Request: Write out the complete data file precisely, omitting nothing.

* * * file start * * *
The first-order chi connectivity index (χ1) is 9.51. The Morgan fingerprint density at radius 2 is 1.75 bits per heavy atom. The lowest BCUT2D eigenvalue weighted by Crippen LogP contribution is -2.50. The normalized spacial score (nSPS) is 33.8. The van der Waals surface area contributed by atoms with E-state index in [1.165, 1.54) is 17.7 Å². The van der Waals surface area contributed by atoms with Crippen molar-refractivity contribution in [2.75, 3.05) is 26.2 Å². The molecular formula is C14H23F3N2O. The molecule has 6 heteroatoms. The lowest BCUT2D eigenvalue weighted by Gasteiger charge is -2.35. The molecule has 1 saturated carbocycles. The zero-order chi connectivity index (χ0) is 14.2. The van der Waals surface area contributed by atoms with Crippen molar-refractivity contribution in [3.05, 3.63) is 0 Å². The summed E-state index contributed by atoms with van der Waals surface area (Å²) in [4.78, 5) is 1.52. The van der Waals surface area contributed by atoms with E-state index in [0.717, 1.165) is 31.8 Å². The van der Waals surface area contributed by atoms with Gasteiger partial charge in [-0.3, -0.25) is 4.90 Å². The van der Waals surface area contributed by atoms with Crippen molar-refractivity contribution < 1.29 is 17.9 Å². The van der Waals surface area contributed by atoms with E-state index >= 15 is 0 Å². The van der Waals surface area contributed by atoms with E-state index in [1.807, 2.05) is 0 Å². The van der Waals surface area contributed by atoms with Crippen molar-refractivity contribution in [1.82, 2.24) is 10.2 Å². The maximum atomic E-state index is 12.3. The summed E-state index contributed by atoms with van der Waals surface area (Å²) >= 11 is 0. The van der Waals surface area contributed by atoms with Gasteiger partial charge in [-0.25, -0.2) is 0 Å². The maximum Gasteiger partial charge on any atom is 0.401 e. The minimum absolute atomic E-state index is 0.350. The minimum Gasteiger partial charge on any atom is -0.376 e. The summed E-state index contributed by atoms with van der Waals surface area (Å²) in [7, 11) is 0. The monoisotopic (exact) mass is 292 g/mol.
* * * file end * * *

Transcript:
The first-order chi connectivity index (χ1) is 9.51. The Morgan fingerprint density at radius 2 is 1.75 bits per heavy atom. The lowest BCUT2D eigenvalue weighted by Crippen LogP contribution is -2.50. The normalized spacial score (nSPS) is 33.8. The van der Waals surface area contributed by atoms with E-state index in [1.165, 1.54) is 17.7 Å². The van der Waals surface area contributed by atoms with Crippen molar-refractivity contribution in [2.75, 3.05) is 26.2 Å². The molecular formula is C14H23F3N2O. The molecule has 6 heteroatoms. The lowest BCUT2D eigenvalue weighted by Gasteiger charge is -2.35. The molecule has 1 saturated carbocycles. The zero-order chi connectivity index (χ0) is 14.2. The van der Waals surface area contributed by atoms with Crippen molar-refractivity contribution in [3.05, 3.63) is 0 Å². The summed E-state index contributed by atoms with van der Waals surface area (Å²) in [4.78, 5) is 1.52. The van der Waals surface area contributed by atoms with E-state index in [0.717, 1.165) is 31.8 Å². The van der Waals surface area contributed by atoms with Gasteiger partial charge in [-0.3, -0.25) is 4.90 Å². The van der Waals surface area contributed by atoms with Crippen molar-refractivity contribution < 1.29 is 17.9 Å². The van der Waals surface area contributed by atoms with E-state index >= 15 is 0 Å². The van der Waals surface area contributed by atoms with E-state index in [1.807, 2.05) is 0 Å². The van der Waals surface area contributed by atoms with Crippen molar-refractivity contribution in [1.82, 2.24) is 10.2 Å². The maximum atomic E-state index is 12.3. The summed E-state index contributed by atoms with van der Waals surface area (Å²) >= 11 is 0. The van der Waals surface area contributed by atoms with Gasteiger partial charge in [-0.25, -0.2) is 0 Å². The maximum Gasteiger partial charge on any atom is 0.401 e. The minimum absolute atomic E-state index is 0.350. The minimum Gasteiger partial charge on any atom is -0.376 e. The summed E-state index contributed by atoms with van der Waals surface area (Å²) in [7, 11) is 0. The monoisotopic (exact) mass is 292 g/mol.